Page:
Purdue legend, St. John's Special Assistant/Advisor to celebrate 'Gene Keady Way' on June 8.
Purdue legend has served as Special Assistant/Advisor for St. John's men's basketball since 2010.
The special assistant/advisor and men's basketball student managers helped out at the NYC Dads event.
Prizes include tickets to MSG games, Red Storm gear and autographed basketballs.
Red Storm faces first ranked opponent of the season at 6 p.m. (ESPNU, Bloomberg 1130-AM, ESPN3).
Team Visits 9/11 Memorial And FDNY Firehouse
The St. John's Television Network brings fans more than 100 games per year, plus the Red Storm Report on SNY.
2012 STJ Basketball Media Day on ESPN3 at Carnesecca Arena Oct. 23, 2012
2012 BIG EAST Media Day
An Evening With St. John's Basketball
2012 St. John's Basketball Dribble for the Cure
In 1988, a coaching veteran gave an aspiring young colleague a chance with a position at Purdue University. In the Spring of 2010, 23 seasons later, that one-time Boilermaker graduate assistant, Steve Lavin, called upon his former boss to join him in a new endeavor at St. John's University in an advisory role.
One of the most respected coaches in the history of college basketball, Gene Keady, who spent 27 seasons at the helm of the Purdue and Western Kentucky programs and won 550 NCAA Division I games - with more than 800 career wins at all levels - serves the Red Storm as Special Assistant/Advisor to the Head Coach.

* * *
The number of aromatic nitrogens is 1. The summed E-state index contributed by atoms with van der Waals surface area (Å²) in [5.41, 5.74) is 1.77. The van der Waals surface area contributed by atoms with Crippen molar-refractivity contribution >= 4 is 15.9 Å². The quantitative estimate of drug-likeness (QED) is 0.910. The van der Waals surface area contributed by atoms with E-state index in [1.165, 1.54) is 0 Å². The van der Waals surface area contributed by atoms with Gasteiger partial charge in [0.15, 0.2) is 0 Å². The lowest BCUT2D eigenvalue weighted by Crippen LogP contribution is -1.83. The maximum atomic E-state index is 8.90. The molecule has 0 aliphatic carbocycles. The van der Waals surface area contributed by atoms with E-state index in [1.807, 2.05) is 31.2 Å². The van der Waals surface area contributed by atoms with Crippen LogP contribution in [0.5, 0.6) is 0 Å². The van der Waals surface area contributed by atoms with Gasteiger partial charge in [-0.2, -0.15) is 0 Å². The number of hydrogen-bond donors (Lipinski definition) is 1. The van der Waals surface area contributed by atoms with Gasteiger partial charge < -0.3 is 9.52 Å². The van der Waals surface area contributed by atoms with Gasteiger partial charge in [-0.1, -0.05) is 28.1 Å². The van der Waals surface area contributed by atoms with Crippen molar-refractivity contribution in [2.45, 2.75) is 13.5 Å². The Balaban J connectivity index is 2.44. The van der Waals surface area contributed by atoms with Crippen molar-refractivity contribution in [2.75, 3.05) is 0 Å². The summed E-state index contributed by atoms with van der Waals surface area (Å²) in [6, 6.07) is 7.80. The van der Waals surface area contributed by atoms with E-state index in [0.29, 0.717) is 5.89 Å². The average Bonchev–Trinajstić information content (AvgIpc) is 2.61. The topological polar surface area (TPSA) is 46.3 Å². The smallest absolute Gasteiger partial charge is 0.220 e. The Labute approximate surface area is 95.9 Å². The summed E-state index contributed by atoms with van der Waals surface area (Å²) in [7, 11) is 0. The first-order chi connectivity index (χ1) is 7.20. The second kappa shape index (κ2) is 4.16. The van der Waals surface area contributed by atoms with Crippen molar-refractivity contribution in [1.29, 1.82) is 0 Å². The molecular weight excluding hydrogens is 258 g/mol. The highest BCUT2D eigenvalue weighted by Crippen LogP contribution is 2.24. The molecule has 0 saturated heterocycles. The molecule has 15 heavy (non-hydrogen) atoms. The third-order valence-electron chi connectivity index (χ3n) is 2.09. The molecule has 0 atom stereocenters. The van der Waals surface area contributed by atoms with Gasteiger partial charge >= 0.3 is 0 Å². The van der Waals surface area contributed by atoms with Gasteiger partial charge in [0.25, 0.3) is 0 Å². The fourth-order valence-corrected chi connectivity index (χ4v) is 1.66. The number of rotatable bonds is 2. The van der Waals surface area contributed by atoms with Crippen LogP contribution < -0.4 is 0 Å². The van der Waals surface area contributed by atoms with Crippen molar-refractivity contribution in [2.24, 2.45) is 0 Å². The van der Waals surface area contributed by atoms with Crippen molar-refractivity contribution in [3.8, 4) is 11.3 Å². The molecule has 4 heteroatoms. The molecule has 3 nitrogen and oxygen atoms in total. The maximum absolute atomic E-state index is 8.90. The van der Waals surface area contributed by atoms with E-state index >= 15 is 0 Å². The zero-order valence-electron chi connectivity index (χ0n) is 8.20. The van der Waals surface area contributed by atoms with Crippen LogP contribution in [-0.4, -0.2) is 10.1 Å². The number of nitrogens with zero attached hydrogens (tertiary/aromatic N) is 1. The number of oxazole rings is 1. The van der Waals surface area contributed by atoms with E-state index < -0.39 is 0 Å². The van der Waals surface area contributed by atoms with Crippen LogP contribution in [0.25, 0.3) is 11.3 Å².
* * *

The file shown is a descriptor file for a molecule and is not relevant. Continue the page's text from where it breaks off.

Though Keady's role does not involve any on-court coaching, his keen eye and feel for the game aids the St. John's coaching staff in terms of developing strategy, analyzing game film, planning practices, and contributing at staff meetings. With experience at the collegiate level and in the professional ranks as an assistant coach with the NBA's Toronto Raptors, Keady brings literally decades of perspective to the Red Storm bench.
Widely recognized throughout the nation, Keady serves as a new ambassador for the St. John's program at University functions, and events in and around the metropolis he loves, New York City.
Keady's six national coach of the year awards came in 1984, 1988, 1994, 1995, 1996 and 2000. His most recent honor came in 2000 when he was selected national coach of the year by College Sports Magazine, Basketball Weekly, Chevrolet/CBS-TV Sports, Associated Press, United Press International and Sports Illustrated. He also received the Henry Iba Award from the U.S. Basketball Writers Association.
Keady led Purdue to six Big Ten championships (1984, 1987, 1988, 1994, 1995 and 1996) in 25 years, including three-straight outright crowns from 1994-96. That feat has only been accomplished by one other team in league history - Ohio State from 1960-62.
Purdue finished in the top half of the Big Ten 18 times during Keady's 25-year tenure, including runner-up finishes in 1983, 1990 and 1997.